Chemicals Of Tea
Tea is so beneficial in so many ways, and like with anything over indulgence in tea can wreak
Yes, unfortunately even my beloved tea can cause maladies. I have done many an article about
the chemical make-up of tea, each of them with a completely different focus and outlook.
Black tea contains no sodium, no fat, no carbonation, and no sugars and is virtually calorie free.
Tea naturally contains bioactive compounds (sometimes referred to as minerals) such as,
flavonoids, antioxidants, phytochemicals, catechins such as epigallocatechin or EGCG.
All of these mentioned are wonderful for helping people maintain a healthy lifestyle.
Studies will show these naturally occurring compounds to be extremely healthful and highly
But with saying there are good chemicals in tea; there can also be “bad chemicals” too.
How is it possible that tea can be bad for you? Tea in its most natural of states is never
harmful. It has recently been widely reported that a group of large very well- known tea brands
MAY contain some carcinogens on them or in the product. It came to pass that some of the
companies that were “looked” at were because they were considered over the United States and
European limit for pesticide residue on the leaves. So, in other words, pesticides were used in
the process of harvest. When seeking out pesticide free tea, please look for an organic seal.
True organic tea products have to pass a rigorous inspection to keep their seal, therefore, no
organics will ever have pesticides. It is known that pesticides have caused health concerns.
Next, let’s talk about a very recent and also widely reported case of Renal Failure (Kidney
failure) and Kidney stones, in May 2014 a man presented to an Arkansas hospital with
complaints of general fatigue, weakness and body aches. While doctors were puzzled,
they continued to test the 56 year old man who showed to have high levels of creatine. The
medical field uses this as a resource to test kidney function. The hospital admitted the man
who eventually was put onto a dialysis machine. Through lots of questions and history still
doctors were puzzled, until the man finally admitted that he consumed (16) sixteen- eight (8)
ounce glasses of iced tea, which amounts to (1) one full gallon of tea per day for many years!
In this man’s case he overindulged in the drinking of tea and his body produced (calcium)
Oxalate. Oxalate is a naturally occurring compound. His indulgence caused his kidney (ducts) to
become “clogged” and then this inflamed them, then the oxalate turned into crystals inside the
kidneys. If he had not sought treatment when he did, it would’ve have caused scarring and the
loss of kidney tissue. Oxalate occurs in so many foods like, strawberries, blueberries,
blackberries, soy, dark beer, instant coffee, spinach, nut butters, chocolate milk, dry beans and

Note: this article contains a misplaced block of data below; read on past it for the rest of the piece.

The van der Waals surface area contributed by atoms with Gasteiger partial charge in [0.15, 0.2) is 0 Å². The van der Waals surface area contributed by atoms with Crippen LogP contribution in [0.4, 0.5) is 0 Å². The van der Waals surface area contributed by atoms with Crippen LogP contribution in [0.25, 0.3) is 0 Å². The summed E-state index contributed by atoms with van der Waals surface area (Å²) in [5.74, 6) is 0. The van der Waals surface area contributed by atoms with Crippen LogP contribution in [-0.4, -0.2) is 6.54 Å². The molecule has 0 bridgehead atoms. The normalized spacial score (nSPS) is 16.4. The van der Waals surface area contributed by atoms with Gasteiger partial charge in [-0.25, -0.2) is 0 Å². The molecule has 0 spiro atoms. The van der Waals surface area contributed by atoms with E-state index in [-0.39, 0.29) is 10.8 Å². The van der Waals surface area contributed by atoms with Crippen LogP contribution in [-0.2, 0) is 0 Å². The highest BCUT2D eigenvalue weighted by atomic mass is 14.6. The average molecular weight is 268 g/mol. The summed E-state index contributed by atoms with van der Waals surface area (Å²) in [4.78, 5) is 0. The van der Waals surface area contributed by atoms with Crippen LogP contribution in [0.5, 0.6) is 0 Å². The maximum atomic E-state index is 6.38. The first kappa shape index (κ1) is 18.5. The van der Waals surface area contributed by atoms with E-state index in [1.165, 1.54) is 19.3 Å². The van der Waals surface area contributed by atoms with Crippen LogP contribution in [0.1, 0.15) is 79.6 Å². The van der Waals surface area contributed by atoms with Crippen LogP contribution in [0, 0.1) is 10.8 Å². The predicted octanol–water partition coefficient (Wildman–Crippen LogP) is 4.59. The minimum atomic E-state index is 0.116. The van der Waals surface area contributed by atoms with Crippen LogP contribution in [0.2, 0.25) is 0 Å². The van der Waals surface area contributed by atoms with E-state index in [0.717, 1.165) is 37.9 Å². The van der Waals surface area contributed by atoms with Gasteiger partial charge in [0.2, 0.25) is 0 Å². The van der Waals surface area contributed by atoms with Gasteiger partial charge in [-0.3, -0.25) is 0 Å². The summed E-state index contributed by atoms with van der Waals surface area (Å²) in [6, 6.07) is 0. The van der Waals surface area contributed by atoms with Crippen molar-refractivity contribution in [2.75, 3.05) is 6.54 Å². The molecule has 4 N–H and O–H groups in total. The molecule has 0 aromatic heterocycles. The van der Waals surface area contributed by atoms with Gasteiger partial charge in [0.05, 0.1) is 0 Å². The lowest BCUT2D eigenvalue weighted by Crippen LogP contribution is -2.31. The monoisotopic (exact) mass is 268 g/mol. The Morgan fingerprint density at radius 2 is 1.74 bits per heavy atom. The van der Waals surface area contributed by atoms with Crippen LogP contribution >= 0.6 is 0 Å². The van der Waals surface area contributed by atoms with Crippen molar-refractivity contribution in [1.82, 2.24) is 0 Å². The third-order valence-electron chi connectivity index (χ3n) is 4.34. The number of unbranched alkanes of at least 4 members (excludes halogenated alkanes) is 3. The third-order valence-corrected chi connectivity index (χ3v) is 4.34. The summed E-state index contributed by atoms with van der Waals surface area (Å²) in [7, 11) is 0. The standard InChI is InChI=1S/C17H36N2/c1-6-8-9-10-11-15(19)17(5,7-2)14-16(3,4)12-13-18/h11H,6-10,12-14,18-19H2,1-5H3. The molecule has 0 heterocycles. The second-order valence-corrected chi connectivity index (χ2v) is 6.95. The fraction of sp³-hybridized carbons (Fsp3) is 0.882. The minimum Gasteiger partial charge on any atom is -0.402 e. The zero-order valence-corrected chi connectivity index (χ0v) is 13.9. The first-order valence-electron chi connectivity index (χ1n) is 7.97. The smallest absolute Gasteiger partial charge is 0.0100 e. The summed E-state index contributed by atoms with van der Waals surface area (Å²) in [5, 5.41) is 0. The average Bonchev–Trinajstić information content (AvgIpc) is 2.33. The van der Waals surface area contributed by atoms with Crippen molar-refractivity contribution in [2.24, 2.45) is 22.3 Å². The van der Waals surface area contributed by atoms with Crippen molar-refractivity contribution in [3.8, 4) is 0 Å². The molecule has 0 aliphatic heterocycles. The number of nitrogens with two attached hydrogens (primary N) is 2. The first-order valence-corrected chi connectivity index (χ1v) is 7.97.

wheat bread to name a few.
Doctors where the man was treated feel that a healthy individual could drink (2) two cups of tea
per day without incident. According to the Academy of Nutrition & Dietetics only 40 to 50 mg
of oxalate should be in the diet per day. The man that drank the gallon of iced tea took in at least
1500 mg per day! His consumption is called excessive and is still a rare case. The doctors though
have dubbed a new diagnosis called “iced tea nephropathy”.
In still an ever rarer case, published in the New England Journal of Medicine in 2013, an woman
presented with a bone disease. She consumed too much fluoride. It was linked to the fact that the
woman drank a pitcher of iced tea made from 100 tea bags every day for (17) seventeen years!
No explanation was ever known as to why the woman did that, or what her health outcome
was. As one can see, excessive consumption of black tea can have extreme results.
And finally, a word about tea bags themselves; they have been linked to a number of
contaminations. It is known that chemicals can leach into tea by molecules and released into
boiling water. These types of tea bags are made from plastics as their base material.
Tea bags also can be made with corn as the base product. This product is biodegradable but
would be a GMO. And finally, some tea bags are made with paper strengtheners such as a
common one known as polymerized epichlorohydrin. This is used in pest control and could be
a carcinogen. The content is neglible and is considered minute.
Please also read the labels of the tea product you are buying because of “artificial flavorings” and
“added natural flavors” may contain chemicals that you may not want to consume.
One should always remember that tea is an herb and as consumers we need to be aware of our
own health concerns or conditions and remember that over indulgence of anything over a long
time span may affect our overall health. Please seek out your doctor with questions regarding
tea consumption should you have any.
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